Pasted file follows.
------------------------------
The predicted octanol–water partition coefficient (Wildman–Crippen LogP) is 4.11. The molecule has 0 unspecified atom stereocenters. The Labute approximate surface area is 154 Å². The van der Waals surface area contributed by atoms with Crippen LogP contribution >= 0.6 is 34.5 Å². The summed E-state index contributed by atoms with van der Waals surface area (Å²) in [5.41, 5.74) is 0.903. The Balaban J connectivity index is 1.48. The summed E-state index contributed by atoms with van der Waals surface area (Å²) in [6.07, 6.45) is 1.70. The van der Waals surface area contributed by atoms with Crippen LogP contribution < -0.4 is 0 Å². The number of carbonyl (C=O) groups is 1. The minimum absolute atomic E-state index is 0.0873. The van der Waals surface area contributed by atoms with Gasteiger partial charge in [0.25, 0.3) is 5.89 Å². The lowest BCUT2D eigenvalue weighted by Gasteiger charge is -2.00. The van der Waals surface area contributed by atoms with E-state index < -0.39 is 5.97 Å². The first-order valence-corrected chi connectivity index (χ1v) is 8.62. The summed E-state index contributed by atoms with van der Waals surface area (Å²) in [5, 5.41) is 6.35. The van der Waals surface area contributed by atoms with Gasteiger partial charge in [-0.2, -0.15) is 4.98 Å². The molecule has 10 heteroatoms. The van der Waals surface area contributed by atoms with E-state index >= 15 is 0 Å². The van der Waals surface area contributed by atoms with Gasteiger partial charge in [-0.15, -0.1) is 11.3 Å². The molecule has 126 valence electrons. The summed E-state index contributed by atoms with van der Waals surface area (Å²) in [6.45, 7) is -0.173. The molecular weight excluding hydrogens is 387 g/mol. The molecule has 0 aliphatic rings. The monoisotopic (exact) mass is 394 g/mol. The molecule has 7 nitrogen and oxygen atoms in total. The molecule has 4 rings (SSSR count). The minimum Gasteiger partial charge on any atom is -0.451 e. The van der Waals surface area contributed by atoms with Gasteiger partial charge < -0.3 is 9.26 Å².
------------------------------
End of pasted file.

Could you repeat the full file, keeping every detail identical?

The predicted octanol–water partition coefficient (Wildman–Crippen LogP) is 4.11. The molecule has 0 unspecified atom stereocenters. The Labute approximate surface area is 154 Å². The van der Waals surface area contributed by atoms with Crippen LogP contribution >= 0.6 is 34.5 Å². The summed E-state index contributed by atoms with van der Waals surface area (Å²) in [5.41, 5.74) is 0.903. The Balaban J connectivity index is 1.48. The summed E-state index contributed by atoms with van der Waals surface area (Å²) in [6.07, 6.45) is 1.70. The van der Waals surface area contributed by atoms with Crippen LogP contribution < -0.4 is 0 Å². The number of carbonyl (C=O) groups is 1. The minimum absolute atomic E-state index is 0.0873. The van der Waals surface area contributed by atoms with Gasteiger partial charge in [0.25, 0.3) is 5.89 Å². The lowest BCUT2D eigenvalue weighted by Gasteiger charge is -2.00. The van der Waals surface area contributed by atoms with E-state index < -0.39 is 5.97 Å². The first-order valence-corrected chi connectivity index (χ1v) is 8.62. The summed E-state index contributed by atoms with van der Waals surface area (Å²) in [5, 5.41) is 6.35. The van der Waals surface area contributed by atoms with Gasteiger partial charge in [-0.2, -0.15) is 4.98 Å². The molecule has 10 heteroatoms. The van der Waals surface area contributed by atoms with E-state index >= 15 is 0 Å². The van der Waals surface area contributed by atoms with Gasteiger partial charge in [-0.15, -0.1) is 11.3 Å². The molecule has 126 valence electrons. The summed E-state index contributed by atoms with van der Waals surface area (Å²) in [6.45, 7) is -0.173. The molecular weight excluding hydrogens is 387 g/mol. The molecule has 0 aliphatic rings. The monoisotopic (exact) mass is 394 g/mol. The molecule has 7 nitrogen and oxygen atoms in total. The molecule has 4 rings (SSSR count). The minimum Gasteiger partial charge on any atom is -0.451 e. The van der Waals surface area contributed by atoms with Gasteiger partial charge < -0.3 is 9.26 Å².